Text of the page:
December 8, 2014
By Stephanie West
Washington DC – Two years after 200 New York City fast-food workers walked off their jobs, sparking a nationwide movement for $15 and union rights, cooks and cashiers at McDonald’s, Burger King, Wendy’s and other major national chains went on strike Thursday December 4th in more than 190 cities.
Workers went on strike in every region of the country at major fast-food restaurants including McDonald’s, Burger King, Wendy’s, KFC, Taco Bell and Domino’s. The fast-food movement continued to spread, with workers walking off their jobs for the first time in Jackson, Miss., Knoxville, Tenn., Buffalo, N.Y., Olympia, Wash. and dozens of smaller cities and towns.
“Every day I look my kids in the face and they realize we live in poverty. They are the reason I fight,” said Terrence Wise, a 35-year-old father of three who is paid $9.30 an hour at Burger King in Kansas City, MO and is the subject of a major New York Times profile published Thursday. “It’s inspiring to see airport, home care and retail workers fighting for $15, too. This movement is larger than ever and we are going to keep standing up until we win.”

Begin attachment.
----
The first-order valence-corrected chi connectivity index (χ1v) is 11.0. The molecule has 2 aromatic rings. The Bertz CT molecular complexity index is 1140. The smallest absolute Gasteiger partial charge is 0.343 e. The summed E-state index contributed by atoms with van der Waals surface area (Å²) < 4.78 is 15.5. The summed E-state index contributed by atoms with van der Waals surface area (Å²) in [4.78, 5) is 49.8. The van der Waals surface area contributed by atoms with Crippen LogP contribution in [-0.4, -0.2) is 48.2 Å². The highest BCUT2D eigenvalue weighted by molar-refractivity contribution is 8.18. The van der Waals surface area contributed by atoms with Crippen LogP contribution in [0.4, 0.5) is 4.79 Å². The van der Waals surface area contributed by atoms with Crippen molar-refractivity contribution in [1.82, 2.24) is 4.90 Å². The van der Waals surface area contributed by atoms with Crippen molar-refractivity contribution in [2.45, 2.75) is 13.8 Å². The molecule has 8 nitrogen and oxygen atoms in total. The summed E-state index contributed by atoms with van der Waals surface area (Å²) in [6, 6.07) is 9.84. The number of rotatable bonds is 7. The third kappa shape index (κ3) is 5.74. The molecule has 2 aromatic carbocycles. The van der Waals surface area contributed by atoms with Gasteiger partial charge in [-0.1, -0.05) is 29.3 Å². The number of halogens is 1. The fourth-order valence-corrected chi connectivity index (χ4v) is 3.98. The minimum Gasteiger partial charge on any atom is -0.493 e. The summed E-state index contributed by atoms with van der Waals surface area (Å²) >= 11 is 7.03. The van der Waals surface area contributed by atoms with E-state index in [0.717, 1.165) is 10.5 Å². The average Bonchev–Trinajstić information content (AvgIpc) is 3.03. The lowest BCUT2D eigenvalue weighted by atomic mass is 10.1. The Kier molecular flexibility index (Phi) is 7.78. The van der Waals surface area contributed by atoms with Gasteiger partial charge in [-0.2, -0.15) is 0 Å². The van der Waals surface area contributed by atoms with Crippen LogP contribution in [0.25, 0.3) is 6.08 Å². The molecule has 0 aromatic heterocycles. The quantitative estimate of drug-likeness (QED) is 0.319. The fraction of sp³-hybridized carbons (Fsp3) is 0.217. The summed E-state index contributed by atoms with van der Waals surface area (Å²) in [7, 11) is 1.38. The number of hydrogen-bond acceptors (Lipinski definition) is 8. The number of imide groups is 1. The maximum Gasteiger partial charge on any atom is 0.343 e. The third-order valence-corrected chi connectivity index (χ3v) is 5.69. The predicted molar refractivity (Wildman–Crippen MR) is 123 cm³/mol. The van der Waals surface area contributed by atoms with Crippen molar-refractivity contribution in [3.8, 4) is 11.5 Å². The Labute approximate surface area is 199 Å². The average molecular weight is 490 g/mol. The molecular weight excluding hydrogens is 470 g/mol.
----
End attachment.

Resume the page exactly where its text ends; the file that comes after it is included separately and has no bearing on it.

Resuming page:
In Pittsburgh, the entire shift at a Wendy’s restaurant walked out, forcing the restaurant to close, and a downtown McDonald’s and Dunkin’ Donuts locked their doors after workers went on strike. In San Diego, a McDonald’s closed its doors after workers went on strike. And in Boston, workers prepared for an afternoon vigil for Maria Fernandes, the Dunkin Donuts worker who died last summer while napping in a parking lot between shifts.
In Greensboro, N.C. the Rev. Dr. William Barber II, president of the North Carolina NAACP, joined workers on the strike lines. “This battle for fair wages is as critical as the battle young people waged in the 1960s when they demanded a right to sit at lunch counters,” Rev. Barber said. “If we invest in living wages and pay $15 to fast-food workers, more money is going to go into the economy, more jobs are going to open up. It is a win for the entire country.”